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Economic Reforms With Judicial Reforms

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In the current focus on making India an attractive destination for investment, a lot of attention is being paid to economic policy. One key aspect, without which economic reforms alone will not help,is judicial reforms to ensure timely and effective delivery of justice in commercial cases.

The World Economic Reform, Global Economic Report 2008-09: Income Categorisation (World Bank) has indicated a co-relation between a nation's prosperity and its perceptions of judicial independence and the efficiency of its legal framework. Providing a fair, transparent and efficient dispute resolution mechanism based on a clear legal framework is key to encouraging investment of capital, thereby stimulating growth and development.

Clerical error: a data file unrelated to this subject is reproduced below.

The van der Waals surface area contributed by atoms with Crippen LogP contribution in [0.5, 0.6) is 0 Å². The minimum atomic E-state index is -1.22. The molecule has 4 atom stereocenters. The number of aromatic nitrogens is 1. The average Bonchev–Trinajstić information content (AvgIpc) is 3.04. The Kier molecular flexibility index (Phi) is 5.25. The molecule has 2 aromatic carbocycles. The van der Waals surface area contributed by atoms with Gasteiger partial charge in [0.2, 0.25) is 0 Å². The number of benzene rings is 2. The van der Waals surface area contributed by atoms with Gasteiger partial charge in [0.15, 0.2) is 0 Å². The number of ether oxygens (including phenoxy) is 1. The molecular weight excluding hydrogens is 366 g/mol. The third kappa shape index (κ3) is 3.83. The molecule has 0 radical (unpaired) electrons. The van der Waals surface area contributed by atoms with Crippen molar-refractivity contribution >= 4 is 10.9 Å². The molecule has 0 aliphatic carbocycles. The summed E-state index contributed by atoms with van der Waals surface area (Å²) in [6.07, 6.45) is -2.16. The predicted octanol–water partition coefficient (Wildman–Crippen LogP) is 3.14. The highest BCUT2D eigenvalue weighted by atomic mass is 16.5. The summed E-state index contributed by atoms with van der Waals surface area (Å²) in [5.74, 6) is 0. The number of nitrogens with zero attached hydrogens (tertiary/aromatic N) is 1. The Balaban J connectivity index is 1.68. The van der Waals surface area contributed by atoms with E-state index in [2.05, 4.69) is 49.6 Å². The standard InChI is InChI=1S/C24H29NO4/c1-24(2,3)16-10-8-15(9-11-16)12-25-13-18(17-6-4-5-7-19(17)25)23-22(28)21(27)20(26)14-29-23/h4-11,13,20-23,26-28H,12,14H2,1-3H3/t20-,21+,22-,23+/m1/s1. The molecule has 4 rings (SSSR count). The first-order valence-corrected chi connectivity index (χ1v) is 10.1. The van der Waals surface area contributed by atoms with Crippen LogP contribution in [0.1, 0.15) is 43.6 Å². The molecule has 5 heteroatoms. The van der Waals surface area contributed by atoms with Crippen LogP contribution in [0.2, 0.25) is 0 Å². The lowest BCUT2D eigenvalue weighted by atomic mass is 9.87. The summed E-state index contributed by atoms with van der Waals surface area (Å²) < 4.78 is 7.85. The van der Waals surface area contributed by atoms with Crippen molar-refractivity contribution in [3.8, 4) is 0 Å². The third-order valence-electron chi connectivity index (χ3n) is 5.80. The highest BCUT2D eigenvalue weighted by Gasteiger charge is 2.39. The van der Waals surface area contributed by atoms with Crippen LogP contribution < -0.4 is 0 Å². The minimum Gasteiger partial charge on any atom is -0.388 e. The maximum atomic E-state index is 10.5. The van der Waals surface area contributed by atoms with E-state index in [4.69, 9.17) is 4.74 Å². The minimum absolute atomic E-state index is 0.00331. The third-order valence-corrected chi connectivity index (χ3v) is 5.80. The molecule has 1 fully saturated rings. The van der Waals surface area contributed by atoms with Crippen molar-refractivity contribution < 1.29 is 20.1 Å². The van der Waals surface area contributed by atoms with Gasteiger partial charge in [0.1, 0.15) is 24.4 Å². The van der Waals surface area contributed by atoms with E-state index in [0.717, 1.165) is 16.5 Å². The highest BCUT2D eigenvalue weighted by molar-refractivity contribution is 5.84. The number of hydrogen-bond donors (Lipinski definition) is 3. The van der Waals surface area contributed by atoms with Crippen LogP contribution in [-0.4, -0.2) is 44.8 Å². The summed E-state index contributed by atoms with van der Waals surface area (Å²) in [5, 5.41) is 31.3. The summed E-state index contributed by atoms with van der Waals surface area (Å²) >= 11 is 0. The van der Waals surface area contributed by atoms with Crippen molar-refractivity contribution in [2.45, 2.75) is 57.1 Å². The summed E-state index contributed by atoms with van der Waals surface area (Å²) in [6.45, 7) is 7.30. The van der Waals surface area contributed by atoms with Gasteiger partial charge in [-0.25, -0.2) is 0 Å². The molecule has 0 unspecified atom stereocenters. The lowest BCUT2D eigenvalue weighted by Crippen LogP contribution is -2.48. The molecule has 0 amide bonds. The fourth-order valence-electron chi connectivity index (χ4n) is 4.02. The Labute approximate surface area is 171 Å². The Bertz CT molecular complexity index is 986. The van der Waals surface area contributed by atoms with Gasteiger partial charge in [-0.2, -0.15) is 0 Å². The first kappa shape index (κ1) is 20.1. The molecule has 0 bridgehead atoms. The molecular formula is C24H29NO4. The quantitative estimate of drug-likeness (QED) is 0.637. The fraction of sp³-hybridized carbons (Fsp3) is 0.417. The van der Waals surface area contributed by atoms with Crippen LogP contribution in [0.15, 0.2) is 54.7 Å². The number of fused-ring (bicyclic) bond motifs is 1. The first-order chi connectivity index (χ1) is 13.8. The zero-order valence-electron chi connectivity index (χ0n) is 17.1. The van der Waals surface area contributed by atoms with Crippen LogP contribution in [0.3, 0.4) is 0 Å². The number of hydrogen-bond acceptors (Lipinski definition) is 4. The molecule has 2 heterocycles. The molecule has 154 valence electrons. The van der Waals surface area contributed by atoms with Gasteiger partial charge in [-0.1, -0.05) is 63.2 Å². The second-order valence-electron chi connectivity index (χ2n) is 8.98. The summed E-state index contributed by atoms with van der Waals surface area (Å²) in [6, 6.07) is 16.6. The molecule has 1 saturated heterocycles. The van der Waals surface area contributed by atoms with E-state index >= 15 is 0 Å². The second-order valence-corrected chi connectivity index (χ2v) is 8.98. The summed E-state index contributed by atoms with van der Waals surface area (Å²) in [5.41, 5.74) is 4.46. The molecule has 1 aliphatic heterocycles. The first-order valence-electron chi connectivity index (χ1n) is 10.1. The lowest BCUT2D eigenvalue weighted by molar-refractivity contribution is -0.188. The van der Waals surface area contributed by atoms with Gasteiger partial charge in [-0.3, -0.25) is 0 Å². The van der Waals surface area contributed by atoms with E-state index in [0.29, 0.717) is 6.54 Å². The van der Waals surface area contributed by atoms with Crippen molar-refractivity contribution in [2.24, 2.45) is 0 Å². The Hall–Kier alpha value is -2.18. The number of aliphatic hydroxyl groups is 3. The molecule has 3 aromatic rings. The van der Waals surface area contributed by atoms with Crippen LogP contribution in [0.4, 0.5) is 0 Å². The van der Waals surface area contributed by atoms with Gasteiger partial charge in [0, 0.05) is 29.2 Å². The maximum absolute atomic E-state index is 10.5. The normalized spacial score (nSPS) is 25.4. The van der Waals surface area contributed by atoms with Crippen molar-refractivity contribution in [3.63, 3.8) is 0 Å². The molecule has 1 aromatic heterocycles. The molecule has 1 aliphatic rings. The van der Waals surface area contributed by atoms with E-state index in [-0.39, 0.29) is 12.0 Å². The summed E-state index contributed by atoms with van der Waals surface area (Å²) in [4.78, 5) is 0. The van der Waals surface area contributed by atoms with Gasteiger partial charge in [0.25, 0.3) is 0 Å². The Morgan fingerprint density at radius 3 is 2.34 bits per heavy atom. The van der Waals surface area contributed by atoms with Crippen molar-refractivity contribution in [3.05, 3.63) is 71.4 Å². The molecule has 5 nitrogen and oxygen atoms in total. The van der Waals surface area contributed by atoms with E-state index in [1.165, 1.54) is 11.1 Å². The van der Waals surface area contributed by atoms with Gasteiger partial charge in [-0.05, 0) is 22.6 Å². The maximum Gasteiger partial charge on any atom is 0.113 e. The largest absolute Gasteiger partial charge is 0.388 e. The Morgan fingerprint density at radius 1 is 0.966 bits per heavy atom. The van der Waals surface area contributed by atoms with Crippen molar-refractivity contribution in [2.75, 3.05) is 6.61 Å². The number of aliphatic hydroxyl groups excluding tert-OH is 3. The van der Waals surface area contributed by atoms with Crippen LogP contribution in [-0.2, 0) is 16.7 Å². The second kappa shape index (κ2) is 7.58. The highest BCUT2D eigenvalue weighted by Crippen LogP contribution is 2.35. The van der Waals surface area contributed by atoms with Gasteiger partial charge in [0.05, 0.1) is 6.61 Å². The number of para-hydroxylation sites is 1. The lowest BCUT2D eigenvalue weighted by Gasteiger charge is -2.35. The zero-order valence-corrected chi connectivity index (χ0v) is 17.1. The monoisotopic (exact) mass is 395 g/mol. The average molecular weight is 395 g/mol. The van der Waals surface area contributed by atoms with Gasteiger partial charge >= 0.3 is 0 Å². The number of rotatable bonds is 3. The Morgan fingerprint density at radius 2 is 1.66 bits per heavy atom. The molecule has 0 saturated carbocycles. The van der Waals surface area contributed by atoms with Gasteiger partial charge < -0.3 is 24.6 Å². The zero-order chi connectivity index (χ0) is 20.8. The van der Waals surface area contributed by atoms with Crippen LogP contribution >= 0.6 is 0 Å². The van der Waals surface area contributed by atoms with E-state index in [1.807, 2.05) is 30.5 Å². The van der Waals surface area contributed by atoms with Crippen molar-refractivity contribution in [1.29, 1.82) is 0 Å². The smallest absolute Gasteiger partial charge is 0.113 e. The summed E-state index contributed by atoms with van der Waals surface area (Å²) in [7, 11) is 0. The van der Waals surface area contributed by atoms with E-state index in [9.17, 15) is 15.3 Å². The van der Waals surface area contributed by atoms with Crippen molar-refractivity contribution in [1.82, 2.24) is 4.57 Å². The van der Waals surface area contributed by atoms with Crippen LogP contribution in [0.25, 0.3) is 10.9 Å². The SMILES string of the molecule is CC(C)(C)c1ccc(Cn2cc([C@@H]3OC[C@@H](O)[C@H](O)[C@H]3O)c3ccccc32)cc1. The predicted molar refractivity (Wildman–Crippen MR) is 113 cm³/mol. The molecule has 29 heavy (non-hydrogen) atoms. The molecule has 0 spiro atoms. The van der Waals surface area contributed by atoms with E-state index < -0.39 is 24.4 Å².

The World Bank's 2014 report on doing business, which compares business regulations for domestic firms in 189 Economies, ranks India on 134th position among 189 countries with respect to ease of doing business and ranks it on 186th position with respect to enforcement of contracts. This is based on factors such as time, cost and the procedural complexity of resolving a commercial dispute. If India desires to be recognized as a destination of choice for trade and commerce, it is imperative to focus on building an effective judicial system as an integral part of the economic reform agenda. Sadly, this is receiving little or no attention from decision makers. As a result the problem has aggravated over a period of time.